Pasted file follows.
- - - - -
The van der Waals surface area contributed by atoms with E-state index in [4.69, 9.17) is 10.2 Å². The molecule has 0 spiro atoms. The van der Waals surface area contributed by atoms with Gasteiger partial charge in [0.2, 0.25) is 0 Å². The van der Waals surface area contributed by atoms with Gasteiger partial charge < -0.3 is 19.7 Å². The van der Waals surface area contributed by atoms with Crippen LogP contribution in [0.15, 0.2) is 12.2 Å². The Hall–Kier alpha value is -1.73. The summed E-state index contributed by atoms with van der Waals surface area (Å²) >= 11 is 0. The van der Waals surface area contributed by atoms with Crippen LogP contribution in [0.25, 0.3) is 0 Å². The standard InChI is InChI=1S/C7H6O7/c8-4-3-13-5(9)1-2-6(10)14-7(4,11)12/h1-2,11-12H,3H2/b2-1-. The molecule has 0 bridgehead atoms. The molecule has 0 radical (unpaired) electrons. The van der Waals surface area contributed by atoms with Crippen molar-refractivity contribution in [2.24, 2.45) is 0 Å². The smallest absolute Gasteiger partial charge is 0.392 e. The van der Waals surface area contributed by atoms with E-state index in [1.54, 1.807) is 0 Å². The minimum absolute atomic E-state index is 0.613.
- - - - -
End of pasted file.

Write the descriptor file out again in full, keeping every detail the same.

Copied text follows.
The van der Waals surface area contributed by atoms with E-state index in [4.69, 9.17) is 10.2 Å². The molecule has 0 spiro atoms. The van der Waals surface area contributed by atoms with Gasteiger partial charge in [0.2, 0.25) is 0 Å². The van der Waals surface area contributed by atoms with Gasteiger partial charge < -0.3 is 19.7 Å². The van der Waals surface area contributed by atoms with Crippen LogP contribution in [0.15, 0.2) is 12.2 Å². The Hall–Kier alpha value is -1.73. The summed E-state index contributed by atoms with van der Waals surface area (Å²) >= 11 is 0. The van der Waals surface area contributed by atoms with Crippen LogP contribution in [0.25, 0.3) is 0 Å². The standard InChI is InChI=1S/C7H6O7/c8-4-3-13-5(9)1-2-6(10)14-7(4,11)12/h1-2,11-12H,3H2/b2-1-. The molecule has 0 bridgehead atoms. The molecule has 0 radical (unpaired) electrons. The van der Waals surface area contributed by atoms with Crippen molar-refractivity contribution in [2.24, 2.45) is 0 Å². The smallest absolute Gasteiger partial charge is 0.392 e. The van der Waals surface area contributed by atoms with E-state index in [1.54, 1.807) is 0 Å². The minimum absolute atomic E-state index is 0.613.